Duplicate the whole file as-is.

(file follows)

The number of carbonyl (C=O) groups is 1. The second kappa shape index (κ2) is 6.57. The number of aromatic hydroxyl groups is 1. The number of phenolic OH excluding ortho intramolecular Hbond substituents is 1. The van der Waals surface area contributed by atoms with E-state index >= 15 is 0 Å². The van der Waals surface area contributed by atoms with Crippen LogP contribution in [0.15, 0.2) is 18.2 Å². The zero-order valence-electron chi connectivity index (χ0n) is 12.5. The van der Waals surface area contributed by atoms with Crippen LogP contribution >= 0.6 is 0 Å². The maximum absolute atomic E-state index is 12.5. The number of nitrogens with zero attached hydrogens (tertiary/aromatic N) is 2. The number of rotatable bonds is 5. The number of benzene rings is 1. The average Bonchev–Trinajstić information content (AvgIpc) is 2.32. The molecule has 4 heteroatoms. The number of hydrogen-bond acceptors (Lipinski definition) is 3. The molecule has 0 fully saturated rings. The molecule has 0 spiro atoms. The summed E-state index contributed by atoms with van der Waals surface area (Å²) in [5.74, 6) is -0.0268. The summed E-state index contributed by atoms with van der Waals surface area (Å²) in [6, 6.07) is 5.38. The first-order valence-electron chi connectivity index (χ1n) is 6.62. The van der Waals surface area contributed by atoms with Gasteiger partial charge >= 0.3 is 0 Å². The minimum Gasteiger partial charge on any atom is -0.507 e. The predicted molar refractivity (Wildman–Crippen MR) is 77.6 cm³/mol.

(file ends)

The number of carbonyl (C=O) groups is 1. The second kappa shape index (κ2) is 6.57. The number of aromatic hydroxyl groups is 1. The number of phenolic OH excluding ortho intramolecular Hbond substituents is 1. The van der Waals surface area contributed by atoms with E-state index >= 15 is 0 Å². The van der Waals surface area contributed by atoms with Crippen LogP contribution in [0.15, 0.2) is 18.2 Å². The zero-order valence-electron chi connectivity index (χ0n) is 12.5. The van der Waals surface area contributed by atoms with Crippen LogP contribution >= 0.6 is 0 Å². The maximum absolute atomic E-state index is 12.5. The number of nitrogens with zero attached hydrogens (tertiary/aromatic N) is 2. The number of rotatable bonds is 5. The number of benzene rings is 1. The average Bonchev–Trinajstić information content (AvgIpc) is 2.32. The molecule has 4 heteroatoms. The number of hydrogen-bond acceptors (Lipinski definition) is 3. The molecule has 0 fully saturated rings. The molecule has 0 spiro atoms. The summed E-state index contributed by atoms with van der Waals surface area (Å²) in [5.74, 6) is -0.0268. The summed E-state index contributed by atoms with van der Waals surface area (Å²) in [6, 6.07) is 5.38. The first-order valence-electron chi connectivity index (χ1n) is 6.62. The van der Waals surface area contributed by atoms with Gasteiger partial charge >= 0.3 is 0 Å². The minimum Gasteiger partial charge on any atom is -0.507 e. The predicted molar refractivity (Wildman–Crippen MR) is 77.6 cm³/mol.